There are those among us who still blurt out "thank you," "you're welcome," "excuse me," and "May I?" But there are a lot more among us who don't!
Good manners and etiquette are based on a concept that's somewhat in disfavor today -- being selfless. "Unconsciousness of self," says Miss Post, "is the mental ability to extinguish all thought of one's self -- exactly as one turns out the light." Hmmm. You mean put the other fellow first occasionally? Now there's a novel idea.
And so "one" -- that would be you and I -- one does not burp because it feels good, acting as if no one else was there; or elbow through the queue, because WE are in a hurry and WE matter most; or talk about our sex lives on cell phones in restaurants as if others would find it interesting; or shout profanity and throw tantrums because we're entitled to our anger, to indulge it and to "let it all hang out," as if it didn't stress the listener as much as it stresses us. (Second-hand hostility is as dangerous to our health as second-hand smoke!)
No, in fact manners is about letting it all hang IN. Keeping some things inside, quiet, and to oneself, turning down the volume, slowing down the pace, out of consideration for the other. Allowing the other person some comfort, some space, some peace.
"A bore," says Miss Post, "is said to be 'one who talks about himself when you want to talk about yourself!' which is superficially true enough," she adds, "but a bore might more accurately be described as one who is interested in what does not interest you, and insists that you share his enthusiasm, in spite of your disinclination."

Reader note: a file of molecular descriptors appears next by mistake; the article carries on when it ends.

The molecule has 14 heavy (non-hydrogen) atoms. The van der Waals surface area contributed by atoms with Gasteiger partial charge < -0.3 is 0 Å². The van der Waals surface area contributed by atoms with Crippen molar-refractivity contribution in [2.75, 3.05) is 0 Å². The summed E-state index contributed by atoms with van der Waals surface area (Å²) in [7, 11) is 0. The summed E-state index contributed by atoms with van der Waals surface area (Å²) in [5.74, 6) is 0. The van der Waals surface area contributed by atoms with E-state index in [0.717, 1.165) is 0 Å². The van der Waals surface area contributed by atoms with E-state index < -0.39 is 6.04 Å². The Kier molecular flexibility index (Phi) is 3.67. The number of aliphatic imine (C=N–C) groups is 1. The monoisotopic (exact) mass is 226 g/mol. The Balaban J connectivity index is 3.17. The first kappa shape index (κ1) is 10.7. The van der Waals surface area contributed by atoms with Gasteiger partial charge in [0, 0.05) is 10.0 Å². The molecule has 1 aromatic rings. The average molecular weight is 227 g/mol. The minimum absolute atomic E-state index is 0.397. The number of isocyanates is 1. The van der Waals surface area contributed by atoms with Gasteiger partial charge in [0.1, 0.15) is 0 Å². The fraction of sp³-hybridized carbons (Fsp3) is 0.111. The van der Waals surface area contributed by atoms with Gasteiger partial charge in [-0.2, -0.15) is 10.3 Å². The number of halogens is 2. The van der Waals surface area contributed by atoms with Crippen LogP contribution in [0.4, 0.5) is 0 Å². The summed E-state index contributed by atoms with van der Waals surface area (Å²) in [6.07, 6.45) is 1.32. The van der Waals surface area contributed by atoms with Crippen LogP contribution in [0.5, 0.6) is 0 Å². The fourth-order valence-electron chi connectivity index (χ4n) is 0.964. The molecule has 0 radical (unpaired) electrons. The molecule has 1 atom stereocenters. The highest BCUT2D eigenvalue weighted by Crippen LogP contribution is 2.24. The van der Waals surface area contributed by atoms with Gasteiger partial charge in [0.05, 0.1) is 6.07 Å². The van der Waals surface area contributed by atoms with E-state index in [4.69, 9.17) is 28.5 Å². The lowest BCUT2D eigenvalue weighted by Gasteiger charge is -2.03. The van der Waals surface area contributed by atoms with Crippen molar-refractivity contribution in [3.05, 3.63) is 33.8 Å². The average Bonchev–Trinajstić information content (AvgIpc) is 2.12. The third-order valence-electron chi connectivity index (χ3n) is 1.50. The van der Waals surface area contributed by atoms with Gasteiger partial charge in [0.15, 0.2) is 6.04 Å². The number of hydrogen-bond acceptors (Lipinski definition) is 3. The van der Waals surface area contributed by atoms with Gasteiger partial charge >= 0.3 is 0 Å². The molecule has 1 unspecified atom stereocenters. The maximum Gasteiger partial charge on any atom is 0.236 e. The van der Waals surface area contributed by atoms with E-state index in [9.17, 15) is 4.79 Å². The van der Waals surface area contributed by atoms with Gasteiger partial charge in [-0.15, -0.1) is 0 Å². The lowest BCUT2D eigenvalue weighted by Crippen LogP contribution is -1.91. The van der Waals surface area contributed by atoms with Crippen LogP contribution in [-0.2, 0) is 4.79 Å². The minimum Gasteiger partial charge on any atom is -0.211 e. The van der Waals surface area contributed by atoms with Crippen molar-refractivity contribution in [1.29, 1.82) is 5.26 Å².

Boring others, then, is an act of rudeness (and one of my least favorites), because there is no thought given to the interests or comfort of the other.
"Nearly all the faults or mistakes in conversation," says Miss Post, "are caused by not thinking." Ah hah! Or by thinking only of oneself.
Putting others first
"A first rule for behavior in society," she continues, "is: 'Try to do and say those things only which will be agreeable to others.'"
How far away from this we have gotten!
So, to have good manners we must learn the actions -- the "trivialities of deportment" -- and then stop and think when we're with others. Then we can avoid being tactless. "…[Y]ou must not talk about the unattractiveness of old age to the elderly, about the joys of dancing and skating to the lame, or about the advantages of ancestry to the self-made," says Miss Post.